When the going gets tough, the tough may indeed get going. But the wise look for perspective. They take the long view, hoping to find a sense of continuity that gives the current crisis context. They're looking to defuse anxiety.
And tonight's Major League All-Star Game should serve as a major defuser.
Baseball may indeed be losing its hold on the American imagination (too plodding and methodical for the younger generation, people say), but the game will never lose its foothold in American history.
It is, in a sense, baseball that has been America's barometer.
Looking back over a hundred seasons is a good way to remember the resilience of the nation and take heart in the country's ability to rebound.
War? How about Ted Williams leaving his Hall of Fame career in midstride to pilot fighter planes in World War II?
Economic downturn? Baseball lifted the spirits of the nation during the oppressive weight of the Great Depression.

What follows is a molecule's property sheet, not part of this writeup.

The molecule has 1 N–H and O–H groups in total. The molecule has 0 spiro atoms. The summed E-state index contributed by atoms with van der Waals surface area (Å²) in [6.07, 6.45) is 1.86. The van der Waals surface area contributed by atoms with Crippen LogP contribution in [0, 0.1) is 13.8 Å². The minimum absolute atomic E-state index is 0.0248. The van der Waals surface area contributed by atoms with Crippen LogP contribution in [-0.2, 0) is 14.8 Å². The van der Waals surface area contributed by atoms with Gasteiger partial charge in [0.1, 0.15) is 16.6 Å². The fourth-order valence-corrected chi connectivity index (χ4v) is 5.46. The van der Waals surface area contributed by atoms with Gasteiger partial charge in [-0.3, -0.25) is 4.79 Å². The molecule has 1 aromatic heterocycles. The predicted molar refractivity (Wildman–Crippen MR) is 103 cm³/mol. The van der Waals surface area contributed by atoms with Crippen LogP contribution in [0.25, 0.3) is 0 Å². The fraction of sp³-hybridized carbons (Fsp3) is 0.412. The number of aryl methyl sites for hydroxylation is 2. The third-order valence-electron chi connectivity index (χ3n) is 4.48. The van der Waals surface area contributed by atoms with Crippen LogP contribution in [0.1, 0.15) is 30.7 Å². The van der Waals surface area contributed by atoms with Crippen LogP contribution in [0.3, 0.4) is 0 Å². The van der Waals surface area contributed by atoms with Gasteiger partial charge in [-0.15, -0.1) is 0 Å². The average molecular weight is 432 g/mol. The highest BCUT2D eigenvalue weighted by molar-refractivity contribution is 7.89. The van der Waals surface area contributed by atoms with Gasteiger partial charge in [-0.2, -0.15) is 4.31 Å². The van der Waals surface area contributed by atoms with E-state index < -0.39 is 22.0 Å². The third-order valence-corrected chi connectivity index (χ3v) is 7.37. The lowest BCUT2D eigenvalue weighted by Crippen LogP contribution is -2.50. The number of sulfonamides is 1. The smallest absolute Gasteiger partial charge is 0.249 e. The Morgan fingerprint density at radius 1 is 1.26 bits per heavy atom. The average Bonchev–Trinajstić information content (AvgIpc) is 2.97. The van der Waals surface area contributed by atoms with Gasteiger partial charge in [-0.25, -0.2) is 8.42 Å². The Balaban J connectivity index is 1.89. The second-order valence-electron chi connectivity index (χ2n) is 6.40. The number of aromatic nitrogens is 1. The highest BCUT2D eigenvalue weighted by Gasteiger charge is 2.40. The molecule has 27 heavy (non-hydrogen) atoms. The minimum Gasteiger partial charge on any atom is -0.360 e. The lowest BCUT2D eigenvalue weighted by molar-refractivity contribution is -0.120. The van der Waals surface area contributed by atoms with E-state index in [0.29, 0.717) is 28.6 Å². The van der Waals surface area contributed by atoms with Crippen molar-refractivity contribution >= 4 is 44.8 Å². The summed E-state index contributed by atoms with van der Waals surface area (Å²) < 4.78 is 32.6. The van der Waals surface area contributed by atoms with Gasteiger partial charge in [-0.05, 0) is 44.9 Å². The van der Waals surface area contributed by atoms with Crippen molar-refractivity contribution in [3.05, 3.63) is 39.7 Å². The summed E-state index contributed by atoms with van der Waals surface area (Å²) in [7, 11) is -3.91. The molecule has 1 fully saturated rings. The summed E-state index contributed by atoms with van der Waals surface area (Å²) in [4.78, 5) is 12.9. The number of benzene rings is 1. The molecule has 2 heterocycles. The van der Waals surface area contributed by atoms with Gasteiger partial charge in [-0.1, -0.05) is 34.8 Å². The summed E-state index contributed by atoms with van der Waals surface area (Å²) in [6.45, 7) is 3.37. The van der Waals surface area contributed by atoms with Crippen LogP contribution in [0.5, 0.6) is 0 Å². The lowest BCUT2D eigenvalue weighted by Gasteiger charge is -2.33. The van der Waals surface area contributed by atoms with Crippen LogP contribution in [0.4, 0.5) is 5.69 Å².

Ethnic stress? Think Jackie Robinson and Larry Doby.
Social unrest? Demonstrators might have disrupted the Democratic convention in Chicago in 1968, but the band, the White Sox and the Cubs played on. The Cubs even lost the pennant speaking of continuity.
Of course, All-Star Games are more akin to pageants than playoff games. This evening will be pretty much just a beauty pageant for the Boys of Summer. But if, during the hype and folderol, fans get spirited back to a childhood memory or dream, back to a time when things didn't seen so rough in the world, they may stop wringing their hands for a few moments and applaud.
For if the All-Star Game is still alive and well, baseball is alive and well. And if baseball is alive, so are other grand American institutions that have a history of absorbing blows and moving on. Whatever the country is up against, it has withstood worse.
Like the canary in the coal mine, if the game of baseball is still singing we're not in as bad shape as we thought.
America may be a bit down, but it's coming back.
If not this season, the next.
Or the next after that.